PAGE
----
MIAMI — Sometime within the next few days, Miami may have a new mayor.
That's the decision Miami-Dade Circuit Judge Thomas Wilson Jr. could make, after hearing testimony in this city's landmark voter-fraud trial.
Former Mayor Joe Carollo alleges that widespread absentee ballot fraud - including ballots cast in the name of felons, out-of-towners, and even dead people - cost him the election. Incumbent Carollo got more than 50 percent of the votes cast at the polling places on Nov. 4. But challenger Xavier Suarez beat him by a 2-to-1 margin among the absentee voters. Current Mayor Suarez, the defendant in this legal battle, has denied all the charges.
The trial couldn't come at a worse time for a city recently compared to a "third-world banana republic." Yet political experts in and outside of Miami have welcomed it, seeing it as a crucial awakening.
Soon after the allegations surfaced, state investigators scoured voter records and canvassed neighborhoods. Law-enforcement officials arrested those who had delivered fraudulent ballots
But far beyond the borders of this city, the Miami trial is focusing attention on the dangers of a system originally meant to help people who can't make it to the polls to vote that is more often used for the sake of convenience.
"Unless the fraud makes a difference in the outcome of an election, it doesn't get much attention," says Richard Smolka, editor of the Election and Administration Report, read by election officials across the country. He calls the Miami situation a "drastic development," particularly if fraud allegations succeed in overturning the mayoral election.
"If a jurisdiction as large as Miami can be affected by this, it will get national attention," he says.
At one time, voters had to be ill or away for business or religious reasons to vote absentee, but now "quite a few states allow just anybody who wants to" to vote absentee, says Mr. Smolka.
The past two decades have seen states liberalize their balloting procedures as part of a wider movement to remove the barriers, either for civil rights concerns or because of low turnout.
BY all accounts, voters have been taking advantage of the absentee system. But according to the Washington-based Committee for the Study of the American Electorate, it hasn't increased voter turnout - it has simply increased the opportunity for fraud.
"If you have a county that has 35 to 40 percent [of people voting absentee], it immediately stands out and you can detect the fraud," explains Smolka. While absentee balloting has made voting accessible to many, experts view it as the weakest link in the system. If vote fraud is going to occur, they say, it's most often attempted via absentee ballots. Voting absentee isn't supervised as in a voting booth. "It's an honor system," says Smolka.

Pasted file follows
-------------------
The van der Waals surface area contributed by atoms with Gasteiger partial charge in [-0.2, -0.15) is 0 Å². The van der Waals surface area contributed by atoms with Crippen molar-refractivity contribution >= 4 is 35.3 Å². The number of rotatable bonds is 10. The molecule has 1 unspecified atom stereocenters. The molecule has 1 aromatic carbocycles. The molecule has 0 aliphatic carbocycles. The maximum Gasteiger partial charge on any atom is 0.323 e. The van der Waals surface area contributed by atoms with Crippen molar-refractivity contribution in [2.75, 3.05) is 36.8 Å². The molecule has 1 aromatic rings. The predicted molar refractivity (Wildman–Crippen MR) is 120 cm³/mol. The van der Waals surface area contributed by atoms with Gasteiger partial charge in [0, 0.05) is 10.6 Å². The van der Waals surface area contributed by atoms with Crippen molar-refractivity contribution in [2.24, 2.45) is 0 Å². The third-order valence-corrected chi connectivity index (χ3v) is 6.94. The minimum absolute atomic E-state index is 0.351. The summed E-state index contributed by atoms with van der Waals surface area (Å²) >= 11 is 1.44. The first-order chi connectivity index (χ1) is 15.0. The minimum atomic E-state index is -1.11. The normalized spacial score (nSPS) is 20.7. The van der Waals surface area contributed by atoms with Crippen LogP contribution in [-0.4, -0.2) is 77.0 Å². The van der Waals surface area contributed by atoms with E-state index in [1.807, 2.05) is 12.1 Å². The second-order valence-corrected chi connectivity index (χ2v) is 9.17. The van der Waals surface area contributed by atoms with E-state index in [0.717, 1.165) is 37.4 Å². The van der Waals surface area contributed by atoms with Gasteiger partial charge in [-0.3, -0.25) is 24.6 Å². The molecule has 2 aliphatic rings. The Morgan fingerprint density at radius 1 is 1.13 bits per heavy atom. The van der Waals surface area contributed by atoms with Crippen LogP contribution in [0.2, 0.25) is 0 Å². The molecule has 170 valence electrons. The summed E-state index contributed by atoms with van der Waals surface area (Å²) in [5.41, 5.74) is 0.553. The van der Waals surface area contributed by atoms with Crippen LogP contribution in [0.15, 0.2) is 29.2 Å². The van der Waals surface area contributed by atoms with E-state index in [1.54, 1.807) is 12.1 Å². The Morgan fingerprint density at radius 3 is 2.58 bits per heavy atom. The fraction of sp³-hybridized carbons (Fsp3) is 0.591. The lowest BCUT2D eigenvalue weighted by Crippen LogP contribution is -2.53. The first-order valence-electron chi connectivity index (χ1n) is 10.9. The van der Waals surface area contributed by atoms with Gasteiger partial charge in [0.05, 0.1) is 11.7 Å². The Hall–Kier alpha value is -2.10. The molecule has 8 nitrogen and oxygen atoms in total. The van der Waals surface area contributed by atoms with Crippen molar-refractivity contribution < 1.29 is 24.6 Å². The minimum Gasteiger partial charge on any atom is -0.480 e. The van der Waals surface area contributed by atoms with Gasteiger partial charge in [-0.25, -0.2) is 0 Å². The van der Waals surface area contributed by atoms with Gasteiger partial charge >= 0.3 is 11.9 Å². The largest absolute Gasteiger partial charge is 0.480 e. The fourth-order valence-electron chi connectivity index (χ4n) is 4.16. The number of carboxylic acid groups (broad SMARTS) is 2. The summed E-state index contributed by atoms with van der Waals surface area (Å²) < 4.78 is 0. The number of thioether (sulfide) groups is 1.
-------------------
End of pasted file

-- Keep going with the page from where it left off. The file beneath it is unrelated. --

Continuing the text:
Today, the practice of voting absentee is increasing rapidly across the US, particularly in Western states like California and Oregon, which also have the most liberal absentee-ballot procedures. In Washington State, a resident can even register as a permanent absentee voter.
Here in south Florida, the numbers are rising steadily too, says David Leahy, supervisor of elections in Miami-Dade County. In the 1995 mayoral elections for example, he says 1,705 absentee ballots were requested. By last fall's election, that number had risen to 5,000.
More and more, candidates are discovering that absentee ballots can be used to build a solid foundation, and they specifically target this group.
But in Florida with the growth, has come the potential for crime.
That was clear in 1993, when state investigators looked at the mayoral elections in nearby Hialeah. They discovered the system's flaw: the ability for a third party - often a campaign worker - to pick up and return absentee ballots. Investigators found that workers would order dozens of absentee ballots by phone and take them to nursing homes looking for willing voters.
Those election results were overturned. Although Florida changed the law saying that one person couldn't pick up more than two ballots for other voters, those changes didn't go far enough. "The election [lesson] from Hialeah was, 'It's OK to commit fraud, the worst that can happen is, we'll have another election,' " says Leahy. "We should have seen that as a wake-up call, but we fell asleep."
Things were different this time. Immediately after the November elections, the Miami-Dade attorney ordered a grand jury investigation. Its conclusion: The elections were tainted with absentee balloting fraud. There was a "concerted effort to influence absentee ballots, particularly those of elderly voters with little understanding of the absentee ballot process," according to the report. "At last the Legislature is also taking the problem seriously," explains election supervisor Leahy. "That is very needed. We couldn't operate with this cloud over our process anymore."
In this case, the judge has three options: overturn the results, call new elections, or let the results stand.